This site was started as a nexus for GenCAM related software developed by the open source community. At the most fundamental level, the chief benefactors of open standards such as GenCAM are the end users, the folks who are trying to design and build electronics. An open standard such as GenCAM ensures both high quality transmission of information and independence from any particular vendor of electronic design automation (EDA) services.
The market place business ecosystem currently supports two equally unpalatable alternatives to GenCAM. A EDA and vendor independent approach can be adopted with Gerber files, and associated design notes in human-readable form. On the surface, this would appear to be a "good idea", since it encourages and enables healthy competition by various PWB and PWA suppliers. This Gerber/Drill list/Netlist/Readme Notes data transfer methodology is generally lossy, however, and often requires substantial interaction between the design engineers and the manufacturing engineers above and beyond the electronic data files to obtain sufficiently detailed and correct instructions for manufacture. This need for design organization and manufacturing organization coupling actually inhibits the ability of the design organization to freely change manufacturing suppliers. The situation is also sub-optimal for manufacturing providers, since the non-recurrring engineering costs of determining how to really build the board given the Gerber data are typically not paid for by the customer design organizations.
A vendor-specific solution can alternately be adopted. This approach improves the data transfer fidelity, and a modest body of Computer Aided Engineering tools may be provided by the vendor to facilitate various tasks in the process, such as Design for Manufacture (DFM) checks of a candidate design. However, the design organization's selection of a specific vendor for data transfer is also selecting one specific vendor for the Computer Aided Manufacturing (CAM) tasks in the manufacturing service providers. This reduces the size of the eligible supplier base for the design organization, and drives up costs for the manufacturing service providers (because of a lack of competition for provision of CAM tools).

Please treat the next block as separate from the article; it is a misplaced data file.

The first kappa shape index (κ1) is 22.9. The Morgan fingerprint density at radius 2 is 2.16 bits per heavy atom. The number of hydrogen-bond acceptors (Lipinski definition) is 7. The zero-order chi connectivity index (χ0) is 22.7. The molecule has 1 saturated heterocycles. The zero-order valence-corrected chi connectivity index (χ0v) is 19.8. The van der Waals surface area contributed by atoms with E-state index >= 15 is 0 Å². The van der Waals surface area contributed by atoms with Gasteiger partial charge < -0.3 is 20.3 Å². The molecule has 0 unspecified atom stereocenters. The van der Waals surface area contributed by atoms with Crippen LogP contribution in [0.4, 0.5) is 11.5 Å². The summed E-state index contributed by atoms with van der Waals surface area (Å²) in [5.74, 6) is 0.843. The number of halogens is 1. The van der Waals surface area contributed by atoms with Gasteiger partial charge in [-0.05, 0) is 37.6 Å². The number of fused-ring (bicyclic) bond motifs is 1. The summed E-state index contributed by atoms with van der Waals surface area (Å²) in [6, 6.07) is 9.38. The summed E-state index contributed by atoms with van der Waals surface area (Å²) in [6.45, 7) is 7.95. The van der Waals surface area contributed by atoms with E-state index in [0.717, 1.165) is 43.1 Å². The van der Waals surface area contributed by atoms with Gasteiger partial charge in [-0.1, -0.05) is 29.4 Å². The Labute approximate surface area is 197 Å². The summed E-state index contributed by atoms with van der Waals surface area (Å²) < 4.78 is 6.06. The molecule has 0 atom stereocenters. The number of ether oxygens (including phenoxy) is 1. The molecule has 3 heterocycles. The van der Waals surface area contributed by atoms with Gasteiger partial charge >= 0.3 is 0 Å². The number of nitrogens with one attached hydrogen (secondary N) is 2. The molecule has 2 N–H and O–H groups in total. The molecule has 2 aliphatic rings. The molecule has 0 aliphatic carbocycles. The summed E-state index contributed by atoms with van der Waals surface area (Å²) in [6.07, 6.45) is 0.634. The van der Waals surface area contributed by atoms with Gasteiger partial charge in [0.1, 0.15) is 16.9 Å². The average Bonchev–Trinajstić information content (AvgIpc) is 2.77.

GenCAM as a data standard has clear benefits in terms of high fidelity information transfer, accessibility, and maturity. However, the full extent of those benefits will only be realized as a base of tools emerges to leverage these strengths in practical applications useable by manufacturing and design engineers today. Because GenCAM is not solely owned by one corporation who will profit from its rise to prominence among methods of data transfer, GenCAM based tools are not going to be created by just one company. Rather, the user community in both the design and manufacturing spheres must collaboratively develop the GenCAM applications that will realize the potential that GenCAM represents. SourceForge is the pre-eminent place on the 'Net to do this collaborative design, development, and deployment, so here we are. Please join us in creating a brave new world!